Author Topic: Discussion: Devine on Heresy  (Read 126 times)

Vinny Zee

Discussion: Devine on Heresy
« on: January 12, 2018, 04:27:05 PM »
The Creed Explained; or An Exposition of Catholic Doctrine
Rev. Arthur Devine (1897)
https://books.google.com/books?id=WT08AQAAIAAJ

pp.26-29


5. Therefore one who errs through ignorance, even vincible ignorance, is not a formal heretic. If the ignorance is vincible, the man has sinned against the precept of learning his faith; but his error is not heretical, as it is not accompanied by that pertinacity of will which belongs essentially to an act of heresy; so that, Christians outside the Church, and living in ignorance of the truth, cannot individually be called heretics, or pronounced guilty of heresy, even if the ignorance be vincible, and even if it be so grave as to be what Theologians call affectata. Although they may be sinners, they cannot be called heretics as long as they are in a state of ignorance. Those who are in invincible ignorance. and live according to their conscience, are not only free from heresy, but even from sin in their errors.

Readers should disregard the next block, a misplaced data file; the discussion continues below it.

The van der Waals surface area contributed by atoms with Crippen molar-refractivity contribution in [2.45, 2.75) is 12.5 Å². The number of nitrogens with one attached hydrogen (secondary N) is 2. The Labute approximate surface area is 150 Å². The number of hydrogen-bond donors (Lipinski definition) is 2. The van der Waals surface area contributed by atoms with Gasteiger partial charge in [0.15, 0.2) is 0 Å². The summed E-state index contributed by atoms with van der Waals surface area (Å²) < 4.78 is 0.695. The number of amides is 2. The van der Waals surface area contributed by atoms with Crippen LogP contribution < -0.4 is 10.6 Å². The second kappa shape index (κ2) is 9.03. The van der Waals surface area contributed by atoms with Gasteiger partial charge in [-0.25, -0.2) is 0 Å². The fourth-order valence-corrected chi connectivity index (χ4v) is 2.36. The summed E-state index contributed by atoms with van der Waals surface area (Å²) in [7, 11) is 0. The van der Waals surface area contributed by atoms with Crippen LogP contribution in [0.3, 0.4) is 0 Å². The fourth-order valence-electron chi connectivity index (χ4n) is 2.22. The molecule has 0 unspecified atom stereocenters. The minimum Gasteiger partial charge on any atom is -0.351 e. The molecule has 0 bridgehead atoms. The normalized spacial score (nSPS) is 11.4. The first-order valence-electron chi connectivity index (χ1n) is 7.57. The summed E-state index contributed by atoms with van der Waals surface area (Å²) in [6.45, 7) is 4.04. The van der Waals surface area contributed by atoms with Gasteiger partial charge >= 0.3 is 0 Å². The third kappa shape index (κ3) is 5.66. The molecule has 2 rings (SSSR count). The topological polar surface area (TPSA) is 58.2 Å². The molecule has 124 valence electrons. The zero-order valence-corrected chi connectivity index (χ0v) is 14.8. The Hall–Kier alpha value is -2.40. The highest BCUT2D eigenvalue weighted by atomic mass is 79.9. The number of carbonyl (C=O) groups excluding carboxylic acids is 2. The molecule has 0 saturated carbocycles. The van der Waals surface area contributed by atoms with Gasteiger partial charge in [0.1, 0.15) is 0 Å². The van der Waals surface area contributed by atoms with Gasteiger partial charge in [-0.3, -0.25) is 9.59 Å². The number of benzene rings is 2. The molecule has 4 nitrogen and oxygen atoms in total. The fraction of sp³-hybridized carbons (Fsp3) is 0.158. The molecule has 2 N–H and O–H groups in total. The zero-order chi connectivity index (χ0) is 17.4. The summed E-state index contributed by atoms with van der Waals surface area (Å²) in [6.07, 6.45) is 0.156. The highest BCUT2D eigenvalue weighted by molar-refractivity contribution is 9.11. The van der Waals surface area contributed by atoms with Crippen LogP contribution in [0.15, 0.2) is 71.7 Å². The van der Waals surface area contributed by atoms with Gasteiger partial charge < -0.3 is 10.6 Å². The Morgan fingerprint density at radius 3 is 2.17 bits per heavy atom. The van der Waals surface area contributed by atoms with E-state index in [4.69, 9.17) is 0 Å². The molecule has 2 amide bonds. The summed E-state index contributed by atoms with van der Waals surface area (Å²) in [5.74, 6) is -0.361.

That a man incur the excommunication of the Church, as the penalty inflicted for the sin of heresy, it is necessary that he manifest externally his error by some human act, either in word or deed. If, thinking of the mystery of the Holy Eucharist, he should disbelieve the real presence in his mind, he would be guilty of the sin of heresy; but, if he should express that by saying "I do not believe that Christ is really present in the Blessed Sacrament", he would incur the penalty of excommunication, and this, even though no one might be present to hear the expression.

The first 4 points I suppose were rather self-explanatory, but I have a question on point 5.  What does it mean that, "Christians outside the Church, and living in ignorance of the truth, cannot individually be called heretics, or pronounced guilty of heresy, even if the ignorance be vincible, and even if it be so grave as to be what Theologians call affectata?" How can this be? How is this any different than Lumen Gentium, particularly #16, "Those also can attain to salvation who through no fault of their own do not know the Gospel of Christ or His Church, yet sincerely seek God and moved by grace strive by their deeds to do His will as it is known to them through the dictates of conscience?"